The dog who can, without upsetment, without fear, without signs of nervous tension, flight reaction, worry, whining, etc., accept its entire universe all of its environment with every characteristic of heat, cold, noise, population, surprise, etc. is a dog of strong nerve. Nerve is a sine qua non for the working dog. The canine nervous system provides the deep inner core of calmness and confidence upon which all the working dog's strength depends. Without it, there can be no reliability in work and no matter how much training is put into the dog; it will not be a great working dog if it lacks steadiness and soundness of nerve.
The nervous system of a young pup may be evaluated early in life, long before it is required to face a changing environment which might be frightening and is often full of surprises. However, the final judgment on a dog's character cannot be made before all of its components have matured into a solid functioning system. The solidity of a strong nervous system is the puppy's first defense against the challenges life will place in its path. Nerve is the ability to roll with the punches. Unexpected changes in the pup's environment will not shake its calm and youthful curiosity if these are housed in a strong nervous system to begin with. Loud noises (thunder, fire engines, gun shot, etc.) do not make it cringe, whine, or run for shelter. As it grows, the puppy with sound nerve will emerge as a confident dog, willing to please its owner. Panic it unknown to this dog and fear does not bring a bite reaction. Nerve is the critical factor in working dog temperament.
Because of its significance in the whole working temperament, no excuse should be tolerated when it is lacking. A dog without nerve or with weak nerve should just not be bred. Neither should such a dog be forced to work when its basic constitution has not fitted it with this necessary requirement. A dog with poor nerve should be allowed to live its life as a pet in a non-threatening environment.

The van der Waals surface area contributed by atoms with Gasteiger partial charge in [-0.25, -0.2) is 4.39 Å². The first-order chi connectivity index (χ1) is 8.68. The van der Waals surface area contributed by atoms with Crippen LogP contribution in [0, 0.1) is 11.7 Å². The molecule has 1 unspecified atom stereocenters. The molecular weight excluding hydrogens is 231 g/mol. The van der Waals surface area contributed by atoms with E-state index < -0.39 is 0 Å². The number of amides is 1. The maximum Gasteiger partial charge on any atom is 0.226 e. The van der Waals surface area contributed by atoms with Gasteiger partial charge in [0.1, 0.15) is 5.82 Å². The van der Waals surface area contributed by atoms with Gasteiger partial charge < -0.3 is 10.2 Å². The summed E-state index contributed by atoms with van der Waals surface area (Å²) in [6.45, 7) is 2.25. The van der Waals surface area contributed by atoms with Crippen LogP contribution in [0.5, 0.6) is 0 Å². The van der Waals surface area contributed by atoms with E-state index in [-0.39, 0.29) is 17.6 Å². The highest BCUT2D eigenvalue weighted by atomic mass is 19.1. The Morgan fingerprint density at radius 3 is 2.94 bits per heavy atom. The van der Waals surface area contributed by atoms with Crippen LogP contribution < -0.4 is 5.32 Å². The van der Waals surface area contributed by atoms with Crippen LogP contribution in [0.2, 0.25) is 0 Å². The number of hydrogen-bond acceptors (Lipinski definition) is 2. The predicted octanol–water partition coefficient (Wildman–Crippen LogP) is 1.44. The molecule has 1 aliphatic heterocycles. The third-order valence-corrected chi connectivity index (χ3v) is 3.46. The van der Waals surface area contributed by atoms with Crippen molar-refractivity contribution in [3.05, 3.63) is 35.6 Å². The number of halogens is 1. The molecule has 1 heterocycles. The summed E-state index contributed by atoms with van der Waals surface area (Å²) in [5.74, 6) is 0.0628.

Breeders who deliberately breed weak-nerved animals (because they are pretty, because they have a nice top line or super angulation, because they have a proper tail set, etc.) are selling short the future of the breed. Even a superb physical specimen of excellent conformation, coat and color should be rejected for breeding if it exhibits the signs of a weak nervous system.
All dog activities, whether in show or sport, should include an evaluation of the nervous system with disqualification from further participation when nerve is not sufficient. In Schutzhund for example, there are several tests for the dog's nervous system early in the trial - the pretrial temperament test and the gun shot test. The Schutzhund prospect must be gun sure. Walking in obedience, the dog is let on through its routine while a gun is fired about fifteen feet away. If the dog fails to be gun sure, if it reacts with weak nerve, the judge will either test it again or simply disqualify it from further participation. Similarly, all screening of good dogs should take the nervous system into serious consideration for without it, the animal will never develop its work, show, or breed potential properly.